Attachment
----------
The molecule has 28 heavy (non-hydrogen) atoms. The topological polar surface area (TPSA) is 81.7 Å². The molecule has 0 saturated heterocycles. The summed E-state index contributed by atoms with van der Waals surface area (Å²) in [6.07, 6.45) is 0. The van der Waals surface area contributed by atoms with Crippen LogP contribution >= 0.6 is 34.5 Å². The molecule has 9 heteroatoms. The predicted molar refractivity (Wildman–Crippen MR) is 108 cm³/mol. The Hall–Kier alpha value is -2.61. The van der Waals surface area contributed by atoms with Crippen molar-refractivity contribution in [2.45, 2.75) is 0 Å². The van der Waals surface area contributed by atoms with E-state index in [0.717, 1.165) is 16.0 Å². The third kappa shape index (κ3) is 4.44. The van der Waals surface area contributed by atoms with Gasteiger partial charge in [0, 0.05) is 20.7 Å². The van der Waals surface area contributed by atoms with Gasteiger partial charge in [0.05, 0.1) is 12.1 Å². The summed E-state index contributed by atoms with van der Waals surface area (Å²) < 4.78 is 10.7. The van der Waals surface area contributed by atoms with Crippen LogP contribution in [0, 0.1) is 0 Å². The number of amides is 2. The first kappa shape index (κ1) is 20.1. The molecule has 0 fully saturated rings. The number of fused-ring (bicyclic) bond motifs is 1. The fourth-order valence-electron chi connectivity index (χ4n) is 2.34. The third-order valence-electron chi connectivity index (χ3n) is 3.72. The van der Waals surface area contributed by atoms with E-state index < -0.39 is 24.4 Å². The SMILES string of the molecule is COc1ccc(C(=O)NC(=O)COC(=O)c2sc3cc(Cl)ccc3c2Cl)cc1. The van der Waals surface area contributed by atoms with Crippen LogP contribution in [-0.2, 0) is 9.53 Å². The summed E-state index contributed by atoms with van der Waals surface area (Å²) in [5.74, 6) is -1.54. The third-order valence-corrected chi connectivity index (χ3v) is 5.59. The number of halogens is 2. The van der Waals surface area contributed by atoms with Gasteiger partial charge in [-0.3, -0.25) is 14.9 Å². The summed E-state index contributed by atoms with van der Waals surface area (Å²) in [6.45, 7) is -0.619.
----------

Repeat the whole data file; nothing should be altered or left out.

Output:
The molecule has 28 heavy (non-hydrogen) atoms. The topological polar surface area (TPSA) is 81.7 Å². The molecule has 0 saturated heterocycles. The summed E-state index contributed by atoms with van der Waals surface area (Å²) in [6.07, 6.45) is 0. The van der Waals surface area contributed by atoms with Crippen LogP contribution >= 0.6 is 34.5 Å². The molecule has 9 heteroatoms. The predicted molar refractivity (Wildman–Crippen MR) is 108 cm³/mol. The Hall–Kier alpha value is -2.61. The van der Waals surface area contributed by atoms with Crippen molar-refractivity contribution in [2.45, 2.75) is 0 Å². The van der Waals surface area contributed by atoms with E-state index in [0.717, 1.165) is 16.0 Å². The third kappa shape index (κ3) is 4.44. The van der Waals surface area contributed by atoms with Gasteiger partial charge in [0, 0.05) is 20.7 Å². The van der Waals surface area contributed by atoms with Gasteiger partial charge in [0.05, 0.1) is 12.1 Å². The summed E-state index contributed by atoms with van der Waals surface area (Å²) < 4.78 is 10.7. The van der Waals surface area contributed by atoms with Crippen LogP contribution in [0, 0.1) is 0 Å². The number of amides is 2. The first kappa shape index (κ1) is 20.1. The molecule has 0 fully saturated rings. The number of fused-ring (bicyclic) bond motifs is 1. The fourth-order valence-electron chi connectivity index (χ4n) is 2.34. The third-order valence-electron chi connectivity index (χ3n) is 3.72. The van der Waals surface area contributed by atoms with E-state index < -0.39 is 24.4 Å². The SMILES string of the molecule is COc1ccc(C(=O)NC(=O)COC(=O)c2sc3cc(Cl)ccc3c2Cl)cc1. The van der Waals surface area contributed by atoms with Crippen LogP contribution in [-0.2, 0) is 9.53 Å². The summed E-state index contributed by atoms with van der Waals surface area (Å²) in [5.74, 6) is -1.54. The third-order valence-corrected chi connectivity index (χ3v) is 5.59. The number of halogens is 2. The van der Waals surface area contributed by atoms with Gasteiger partial charge in [-0.3, -0.25) is 14.9 Å². The summed E-state index contributed by atoms with van der Waals surface area (Å²) in [6.45, 7) is -0.619.